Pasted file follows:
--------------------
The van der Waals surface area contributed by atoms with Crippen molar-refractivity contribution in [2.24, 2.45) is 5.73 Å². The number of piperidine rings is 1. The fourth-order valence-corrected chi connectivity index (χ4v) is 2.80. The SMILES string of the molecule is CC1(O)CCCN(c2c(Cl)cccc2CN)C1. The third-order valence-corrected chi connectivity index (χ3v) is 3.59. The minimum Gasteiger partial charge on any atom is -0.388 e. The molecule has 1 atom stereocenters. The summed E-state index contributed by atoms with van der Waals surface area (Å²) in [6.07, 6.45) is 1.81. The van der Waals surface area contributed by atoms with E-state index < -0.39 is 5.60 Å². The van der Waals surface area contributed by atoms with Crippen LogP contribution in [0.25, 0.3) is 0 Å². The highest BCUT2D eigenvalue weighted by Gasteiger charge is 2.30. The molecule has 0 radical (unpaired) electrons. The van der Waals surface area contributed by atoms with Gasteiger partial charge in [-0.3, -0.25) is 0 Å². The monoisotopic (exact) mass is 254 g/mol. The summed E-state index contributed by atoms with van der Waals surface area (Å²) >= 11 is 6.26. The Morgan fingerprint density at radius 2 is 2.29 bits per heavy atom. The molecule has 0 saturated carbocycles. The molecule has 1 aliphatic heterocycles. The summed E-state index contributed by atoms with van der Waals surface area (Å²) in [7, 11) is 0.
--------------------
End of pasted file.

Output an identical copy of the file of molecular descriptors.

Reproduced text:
The van der Waals surface area contributed by atoms with Crippen molar-refractivity contribution in [2.24, 2.45) is 5.73 Å². The number of piperidine rings is 1. The fourth-order valence-corrected chi connectivity index (χ4v) is 2.80. The SMILES string of the molecule is CC1(O)CCCN(c2c(Cl)cccc2CN)C1. The third-order valence-corrected chi connectivity index (χ3v) is 3.59. The minimum Gasteiger partial charge on any atom is -0.388 e. The molecule has 1 atom stereocenters. The summed E-state index contributed by atoms with van der Waals surface area (Å²) in [6.07, 6.45) is 1.81. The van der Waals surface area contributed by atoms with E-state index < -0.39 is 5.60 Å². The van der Waals surface area contributed by atoms with Crippen LogP contribution in [0.25, 0.3) is 0 Å². The highest BCUT2D eigenvalue weighted by Gasteiger charge is 2.30. The molecule has 0 radical (unpaired) electrons. The van der Waals surface area contributed by atoms with Gasteiger partial charge in [-0.3, -0.25) is 0 Å². The monoisotopic (exact) mass is 254 g/mol. The summed E-state index contributed by atoms with van der Waals surface area (Å²) >= 11 is 6.26. The Morgan fingerprint density at radius 2 is 2.29 bits per heavy atom. The molecule has 0 saturated carbocycles. The molecule has 1 aliphatic heterocycles. The summed E-state index contributed by atoms with van der Waals surface area (Å²) in [7, 11) is 0.